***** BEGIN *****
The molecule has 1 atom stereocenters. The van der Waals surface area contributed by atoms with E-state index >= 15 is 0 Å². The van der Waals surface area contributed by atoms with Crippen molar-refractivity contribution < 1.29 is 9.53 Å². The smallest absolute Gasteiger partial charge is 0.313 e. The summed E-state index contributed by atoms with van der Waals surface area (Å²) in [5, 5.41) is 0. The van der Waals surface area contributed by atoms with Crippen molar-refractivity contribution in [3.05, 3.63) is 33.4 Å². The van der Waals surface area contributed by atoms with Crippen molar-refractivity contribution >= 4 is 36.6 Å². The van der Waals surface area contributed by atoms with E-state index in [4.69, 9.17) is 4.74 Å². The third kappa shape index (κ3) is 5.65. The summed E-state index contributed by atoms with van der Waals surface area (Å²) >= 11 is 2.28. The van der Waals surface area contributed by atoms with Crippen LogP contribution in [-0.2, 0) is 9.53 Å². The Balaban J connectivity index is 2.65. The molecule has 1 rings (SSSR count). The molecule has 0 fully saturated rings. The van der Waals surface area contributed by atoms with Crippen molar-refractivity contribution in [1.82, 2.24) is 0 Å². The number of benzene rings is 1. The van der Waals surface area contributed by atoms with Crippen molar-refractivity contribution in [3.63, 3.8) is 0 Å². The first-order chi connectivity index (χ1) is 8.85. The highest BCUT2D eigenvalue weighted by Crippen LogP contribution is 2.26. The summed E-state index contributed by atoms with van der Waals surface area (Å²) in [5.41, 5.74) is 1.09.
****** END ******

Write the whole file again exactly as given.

The molecule has 1 atom stereocenters. The van der Waals surface area contributed by atoms with E-state index >= 15 is 0 Å². The van der Waals surface area contributed by atoms with Crippen molar-refractivity contribution < 1.29 is 9.53 Å². The smallest absolute Gasteiger partial charge is 0.313 e. The summed E-state index contributed by atoms with van der Waals surface area (Å²) in [5, 5.41) is 0. The van der Waals surface area contributed by atoms with Crippen molar-refractivity contribution in [3.05, 3.63) is 33.4 Å². The van der Waals surface area contributed by atoms with Crippen molar-refractivity contribution >= 4 is 36.6 Å². The van der Waals surface area contributed by atoms with E-state index in [4.69, 9.17) is 4.74 Å². The third kappa shape index (κ3) is 5.65. The summed E-state index contributed by atoms with van der Waals surface area (Å²) >= 11 is 2.28. The van der Waals surface area contributed by atoms with Crippen LogP contribution in [-0.2, 0) is 9.53 Å². The Balaban J connectivity index is 2.65. The molecule has 1 rings (SSSR count). The molecule has 0 fully saturated rings. The van der Waals surface area contributed by atoms with Crippen molar-refractivity contribution in [1.82, 2.24) is 0 Å². The number of benzene rings is 1. The van der Waals surface area contributed by atoms with Crippen molar-refractivity contribution in [3.63, 3.8) is 0 Å². The first-order chi connectivity index (χ1) is 8.85. The highest BCUT2D eigenvalue weighted by Crippen LogP contribution is 2.26. The summed E-state index contributed by atoms with van der Waals surface area (Å²) in [5.41, 5.74) is 1.09.